On Friday 13 September the newly formed Estonian national climate commission held its first conference together with the Estonian Academy of Sciences and Government Office, with the apocalyptic title “Climate Neutrality – Annihilation or Success?”
A coalition of 12 NGOs were permitted to use the event to hand the prime minister Jüri Ratas a petition with nearly 2 500 signatures, demanding that Estonia become climate neutral by 2035. However, things did not go according to plan.
Shortly before the event however, the organisers announced that no petitions would be allowed and anywho who tried to hand over any signatures to the prime minister will be removed from the premises, contrary to what was previously agreed.
Regardless of the initial setback, the NGOs continued to gather signatures and successfully delivered the petition to the prime minister on 30 September. The petition asks to re-open the outdated, long-term national development plans, some of which are based on studies conducted as far back as 2013, well before the landmark Paris Agreement was in place.
Estonia produces some of the most per capita CO2 emissions in the EU, which rose more than four per cent in 2018, while the rest of the EU declined by 2.5 per cent, according to Eurostat. While Estonia will meet its 2020 Paris climate targets, it will fall way short of its 2030 goals if it continues business as usual: the government is proposing to extend the life of the fossil fuel shale industry by substituting electricity from shale with large amounts of biomass and instead use shale for oil.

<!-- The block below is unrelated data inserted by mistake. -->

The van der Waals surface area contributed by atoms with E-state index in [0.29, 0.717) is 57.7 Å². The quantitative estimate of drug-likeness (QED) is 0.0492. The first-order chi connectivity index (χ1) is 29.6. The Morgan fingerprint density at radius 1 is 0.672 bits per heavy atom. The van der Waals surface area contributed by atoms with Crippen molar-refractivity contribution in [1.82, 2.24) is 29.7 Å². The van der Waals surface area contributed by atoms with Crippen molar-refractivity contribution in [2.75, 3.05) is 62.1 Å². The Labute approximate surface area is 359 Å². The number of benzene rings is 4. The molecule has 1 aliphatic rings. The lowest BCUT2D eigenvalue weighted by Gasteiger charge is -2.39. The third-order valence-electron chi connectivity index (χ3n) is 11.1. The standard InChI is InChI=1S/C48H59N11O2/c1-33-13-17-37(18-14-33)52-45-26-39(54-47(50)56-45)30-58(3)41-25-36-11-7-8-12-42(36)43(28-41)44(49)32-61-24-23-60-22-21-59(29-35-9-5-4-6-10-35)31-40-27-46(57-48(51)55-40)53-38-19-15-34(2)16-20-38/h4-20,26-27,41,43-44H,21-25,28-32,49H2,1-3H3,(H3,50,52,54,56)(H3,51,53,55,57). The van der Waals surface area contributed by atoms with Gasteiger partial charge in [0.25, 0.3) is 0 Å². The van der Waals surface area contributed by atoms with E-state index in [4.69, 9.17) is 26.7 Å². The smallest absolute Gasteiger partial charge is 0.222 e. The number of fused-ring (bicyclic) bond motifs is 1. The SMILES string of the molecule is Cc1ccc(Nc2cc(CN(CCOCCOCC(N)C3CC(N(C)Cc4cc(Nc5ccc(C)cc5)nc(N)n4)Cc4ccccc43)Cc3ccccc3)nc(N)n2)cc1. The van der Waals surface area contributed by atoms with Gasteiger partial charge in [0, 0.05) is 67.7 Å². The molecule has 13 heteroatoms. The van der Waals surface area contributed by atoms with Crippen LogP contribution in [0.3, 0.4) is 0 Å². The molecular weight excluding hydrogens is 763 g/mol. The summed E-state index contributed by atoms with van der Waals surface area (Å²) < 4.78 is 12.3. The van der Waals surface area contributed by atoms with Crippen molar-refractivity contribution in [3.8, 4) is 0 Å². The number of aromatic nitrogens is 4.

This would mean upwards of one billion euros of investments in new fossil fuel infrastructure and refineries and allocating free CO2 quotas to subsidise the fossil fuel industry instead of planning a just transition. This is in clear contradiction with international climate policies.
The old developmental documents are now being used as the basis for the new National Energy and Climate Plan that all Member States must submit by the end of the year. Such an approach is leading the country on the road to annihilation, not success.
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Theme: EU budget